“I saw a great man turn into a little child
The cancer reduced him to dust
His voice growing weak as he fought for his life
With a bravery few men know
I saw isotopes introduced into his lungs
Trying to stop the cancerous spread
And it made me think of Leda and The Swan
And gold being made from lead
The same power that burned Hiroshima
Causing three-legged babies and death
Shrunk to the size of a nickel
To help him regain his breath”

As Lou listened deeply to life’s roller coaster of one of the most prolific songwriters of the 1950s and 1960s, Doc Pomus, he also witnessed how this White Jewish singer on crutches had the courage to sing in blues clubs and never let polio deter his love for music and from beginning his career as a blues singer in the 1940s.

As it happens, in New York, Lou Reed lived a couple of blocks away from Doc Pomus and their friendship revolved around listening to old blues records together and sharing reflections on songs and the art of songwriting. Despite the “isotopes introduced into his lungs,” Pomus passed away after a valiant battle.

While Lou Reed attended Pomus’ funeral, he heard Jimmy Scott singing Someone to Watch Over Me, as per Pomus’ last wishes. Hearing Scott sing that brokenhearted song at Doc’s funeral was one of the most powerful experiences that touched Lou and inspired the lyrics for Power and Glory, on which Scott sings a single refrain, “I wanted all of it,” in this context:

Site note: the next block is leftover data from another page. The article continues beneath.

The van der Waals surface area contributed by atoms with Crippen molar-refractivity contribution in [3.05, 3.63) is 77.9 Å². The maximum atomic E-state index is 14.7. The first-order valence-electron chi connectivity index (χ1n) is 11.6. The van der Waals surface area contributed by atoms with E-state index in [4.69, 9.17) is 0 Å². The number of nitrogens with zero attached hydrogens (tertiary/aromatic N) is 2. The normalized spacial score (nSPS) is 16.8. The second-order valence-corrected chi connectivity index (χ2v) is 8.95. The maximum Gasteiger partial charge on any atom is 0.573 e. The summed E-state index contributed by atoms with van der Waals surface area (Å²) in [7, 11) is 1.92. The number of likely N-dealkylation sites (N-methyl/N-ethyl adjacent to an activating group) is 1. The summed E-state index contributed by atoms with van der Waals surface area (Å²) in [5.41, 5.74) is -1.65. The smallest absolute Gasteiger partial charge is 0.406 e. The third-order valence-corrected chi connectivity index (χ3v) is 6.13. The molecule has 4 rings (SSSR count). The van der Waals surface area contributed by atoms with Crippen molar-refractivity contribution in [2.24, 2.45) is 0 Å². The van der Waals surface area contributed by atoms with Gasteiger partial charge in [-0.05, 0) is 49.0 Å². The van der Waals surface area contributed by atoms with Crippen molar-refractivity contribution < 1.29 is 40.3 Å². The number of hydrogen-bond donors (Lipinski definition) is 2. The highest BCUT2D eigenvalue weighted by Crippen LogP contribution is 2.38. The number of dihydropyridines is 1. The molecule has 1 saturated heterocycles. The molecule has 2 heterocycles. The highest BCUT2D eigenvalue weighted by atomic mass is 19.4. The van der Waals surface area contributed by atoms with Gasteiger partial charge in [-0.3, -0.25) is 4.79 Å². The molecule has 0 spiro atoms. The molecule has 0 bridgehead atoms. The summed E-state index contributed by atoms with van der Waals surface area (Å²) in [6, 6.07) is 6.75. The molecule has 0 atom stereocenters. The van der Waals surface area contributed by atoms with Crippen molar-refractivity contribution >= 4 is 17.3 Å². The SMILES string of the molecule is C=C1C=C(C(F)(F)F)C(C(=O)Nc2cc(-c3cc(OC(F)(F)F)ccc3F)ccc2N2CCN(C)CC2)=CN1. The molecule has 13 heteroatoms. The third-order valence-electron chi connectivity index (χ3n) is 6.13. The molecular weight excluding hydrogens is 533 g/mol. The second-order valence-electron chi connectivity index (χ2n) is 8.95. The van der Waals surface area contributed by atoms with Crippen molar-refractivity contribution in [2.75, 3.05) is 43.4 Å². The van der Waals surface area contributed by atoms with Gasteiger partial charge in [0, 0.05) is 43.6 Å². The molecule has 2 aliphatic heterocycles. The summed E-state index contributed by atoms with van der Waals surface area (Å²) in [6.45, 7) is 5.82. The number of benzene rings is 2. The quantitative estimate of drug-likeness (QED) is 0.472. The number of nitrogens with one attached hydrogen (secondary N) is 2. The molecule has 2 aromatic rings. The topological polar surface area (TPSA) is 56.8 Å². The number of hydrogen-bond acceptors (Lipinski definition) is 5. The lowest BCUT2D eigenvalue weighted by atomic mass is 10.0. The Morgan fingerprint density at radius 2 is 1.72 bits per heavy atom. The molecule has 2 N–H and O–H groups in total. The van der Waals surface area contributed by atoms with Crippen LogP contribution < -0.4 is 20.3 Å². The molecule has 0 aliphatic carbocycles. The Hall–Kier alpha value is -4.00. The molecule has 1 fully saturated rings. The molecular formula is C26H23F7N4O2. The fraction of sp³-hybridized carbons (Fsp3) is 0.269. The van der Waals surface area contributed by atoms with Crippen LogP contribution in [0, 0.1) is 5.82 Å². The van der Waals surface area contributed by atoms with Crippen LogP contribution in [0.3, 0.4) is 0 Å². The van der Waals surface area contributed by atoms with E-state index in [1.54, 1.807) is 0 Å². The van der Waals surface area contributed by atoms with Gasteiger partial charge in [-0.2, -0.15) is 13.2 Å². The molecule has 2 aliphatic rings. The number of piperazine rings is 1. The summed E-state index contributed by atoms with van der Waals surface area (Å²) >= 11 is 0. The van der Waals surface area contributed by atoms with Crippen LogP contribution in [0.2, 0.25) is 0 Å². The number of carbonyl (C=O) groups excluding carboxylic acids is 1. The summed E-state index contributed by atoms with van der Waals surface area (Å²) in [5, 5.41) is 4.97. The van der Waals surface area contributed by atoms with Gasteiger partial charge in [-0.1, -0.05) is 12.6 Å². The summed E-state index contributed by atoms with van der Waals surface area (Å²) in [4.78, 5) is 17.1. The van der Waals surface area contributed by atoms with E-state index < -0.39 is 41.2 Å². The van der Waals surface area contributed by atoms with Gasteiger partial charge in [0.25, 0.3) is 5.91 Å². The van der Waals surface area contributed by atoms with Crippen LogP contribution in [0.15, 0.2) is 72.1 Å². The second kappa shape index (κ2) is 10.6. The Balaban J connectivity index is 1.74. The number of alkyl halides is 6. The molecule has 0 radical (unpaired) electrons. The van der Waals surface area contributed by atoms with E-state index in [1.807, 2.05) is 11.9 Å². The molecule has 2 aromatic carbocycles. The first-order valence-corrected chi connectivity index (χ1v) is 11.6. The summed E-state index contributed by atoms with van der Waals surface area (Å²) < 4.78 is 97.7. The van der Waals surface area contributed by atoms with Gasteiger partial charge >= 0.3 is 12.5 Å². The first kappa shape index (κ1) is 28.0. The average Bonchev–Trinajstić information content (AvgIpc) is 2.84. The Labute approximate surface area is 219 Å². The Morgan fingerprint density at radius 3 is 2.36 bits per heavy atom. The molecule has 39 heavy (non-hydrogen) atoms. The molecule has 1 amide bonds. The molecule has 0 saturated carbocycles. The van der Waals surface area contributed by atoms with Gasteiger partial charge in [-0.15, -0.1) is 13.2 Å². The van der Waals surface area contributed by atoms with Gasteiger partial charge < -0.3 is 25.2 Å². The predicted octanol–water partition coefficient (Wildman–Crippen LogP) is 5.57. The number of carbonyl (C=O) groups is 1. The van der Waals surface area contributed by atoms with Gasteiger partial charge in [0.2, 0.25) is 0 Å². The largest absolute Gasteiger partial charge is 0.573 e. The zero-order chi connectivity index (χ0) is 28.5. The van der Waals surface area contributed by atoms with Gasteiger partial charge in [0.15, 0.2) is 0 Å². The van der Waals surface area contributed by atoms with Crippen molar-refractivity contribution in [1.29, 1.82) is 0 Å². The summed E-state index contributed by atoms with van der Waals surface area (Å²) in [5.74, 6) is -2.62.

“And I was struck by the power and the glory
I was visited by a majestic hymn
Great bolts of lightning, lighting up the sky
As the radiation flowed through him
He wanted all of it
Not some of it”

To want all of it (hakol) and not settle for some of it is the paradox of being human — as Ecclesiastes quips, “all of life is merest of breaths.”

Many encounters with remarkable people turned into friendships that came and went, but something about each encounter would always inspire Lou’s journey and the memories left a lasting impression.

Despite the brevity of these encounters, Lou learned much from them, and from fellow seekers, especially how to get perspective, as he sang in Perfect Day (Transformer, 1972):

“Just a perfect day
You made me forget myself
I thought I was someone else
Someone good”

No matter how skeptical one may become, Lou’s roller coaster lyrics remind us that deep within any darkness there is still goodness, there is always a moment that shines on. Despite his apparent skepticism that “You can’t depend on your family/you can’t depend on your friends,” nonetheless he felt “struck by the power and the glory/I was visited by a majestic hymn” while watching his friend pass on.

Lou’s friendships teach us still how the enduring importance of such encounters, without beginnings or endings, really remain in the timeless flow of the song.

And if I’ve surprised you by sharing this spiritual advice from the mean streets of New York, if you want to discover why a wise child would walk on the wild side, join us at Beth Abraham Men’s Club brunch Sunday, Oct. 30 to explore another side of this fascinating American-Jewish songbook of Lou Reed: Why would a wise child walk on the wild side?

Who else could be this mysterious chronicler of the misbegotten of New York’s infernal underworld afterhours, revealing the hidden lyrical light of his misfit characters, infusing them with dignity and devotion to authenticity except the lyrical rocker Lou Reed? Come to be surprised.

Related: Beth Abraham’s new rabbi, Aubrey L. Glazer, is here.

To read the complete November 2022 Dayton Jewish Observer, click here.